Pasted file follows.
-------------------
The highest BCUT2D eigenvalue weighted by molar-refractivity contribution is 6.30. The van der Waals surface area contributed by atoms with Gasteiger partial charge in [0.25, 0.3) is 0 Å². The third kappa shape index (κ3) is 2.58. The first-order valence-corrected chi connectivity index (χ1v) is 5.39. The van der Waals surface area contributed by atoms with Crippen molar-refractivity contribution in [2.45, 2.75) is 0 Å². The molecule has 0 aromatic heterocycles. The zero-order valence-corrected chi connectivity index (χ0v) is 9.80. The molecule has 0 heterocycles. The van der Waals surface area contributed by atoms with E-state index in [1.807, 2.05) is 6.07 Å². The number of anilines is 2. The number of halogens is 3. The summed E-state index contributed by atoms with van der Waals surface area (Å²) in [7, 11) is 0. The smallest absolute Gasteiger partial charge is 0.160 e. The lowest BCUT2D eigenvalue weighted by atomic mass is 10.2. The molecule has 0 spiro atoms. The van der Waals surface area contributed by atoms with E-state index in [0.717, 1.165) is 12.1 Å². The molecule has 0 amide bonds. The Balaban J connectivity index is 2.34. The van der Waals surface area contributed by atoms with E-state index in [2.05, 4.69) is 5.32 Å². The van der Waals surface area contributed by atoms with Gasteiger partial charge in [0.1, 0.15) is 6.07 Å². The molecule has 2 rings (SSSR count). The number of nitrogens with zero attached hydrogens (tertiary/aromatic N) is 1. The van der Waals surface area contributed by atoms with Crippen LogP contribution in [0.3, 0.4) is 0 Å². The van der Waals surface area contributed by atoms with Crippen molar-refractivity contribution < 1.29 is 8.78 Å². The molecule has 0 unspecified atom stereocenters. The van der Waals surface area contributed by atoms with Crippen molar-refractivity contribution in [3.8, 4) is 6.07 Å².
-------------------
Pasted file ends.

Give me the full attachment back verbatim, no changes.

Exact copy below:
The highest BCUT2D eigenvalue weighted by molar-refractivity contribution is 6.30. The van der Waals surface area contributed by atoms with Gasteiger partial charge in [0.25, 0.3) is 0 Å². The third kappa shape index (κ3) is 2.58. The first-order valence-corrected chi connectivity index (χ1v) is 5.39. The van der Waals surface area contributed by atoms with Crippen molar-refractivity contribution in [2.45, 2.75) is 0 Å². The molecule has 0 aromatic heterocycles. The zero-order valence-corrected chi connectivity index (χ0v) is 9.80. The molecule has 0 heterocycles. The van der Waals surface area contributed by atoms with E-state index in [1.807, 2.05) is 6.07 Å². The number of anilines is 2. The number of halogens is 3. The summed E-state index contributed by atoms with van der Waals surface area (Å²) in [7, 11) is 0. The smallest absolute Gasteiger partial charge is 0.160 e. The lowest BCUT2D eigenvalue weighted by atomic mass is 10.2. The molecule has 0 spiro atoms. The van der Waals surface area contributed by atoms with E-state index in [0.717, 1.165) is 12.1 Å². The molecule has 0 amide bonds. The Balaban J connectivity index is 2.34. The van der Waals surface area contributed by atoms with E-state index in [2.05, 4.69) is 5.32 Å². The van der Waals surface area contributed by atoms with Gasteiger partial charge in [0.1, 0.15) is 6.07 Å². The molecule has 2 rings (SSSR count). The number of nitrogens with zero attached hydrogens (tertiary/aromatic N) is 1. The van der Waals surface area contributed by atoms with Crippen LogP contribution in [0.3, 0.4) is 0 Å². The van der Waals surface area contributed by atoms with Crippen molar-refractivity contribution < 1.29 is 8.78 Å². The molecule has 0 unspecified atom stereocenters. The van der Waals surface area contributed by atoms with Crippen molar-refractivity contribution in [3.8, 4) is 6.07 Å².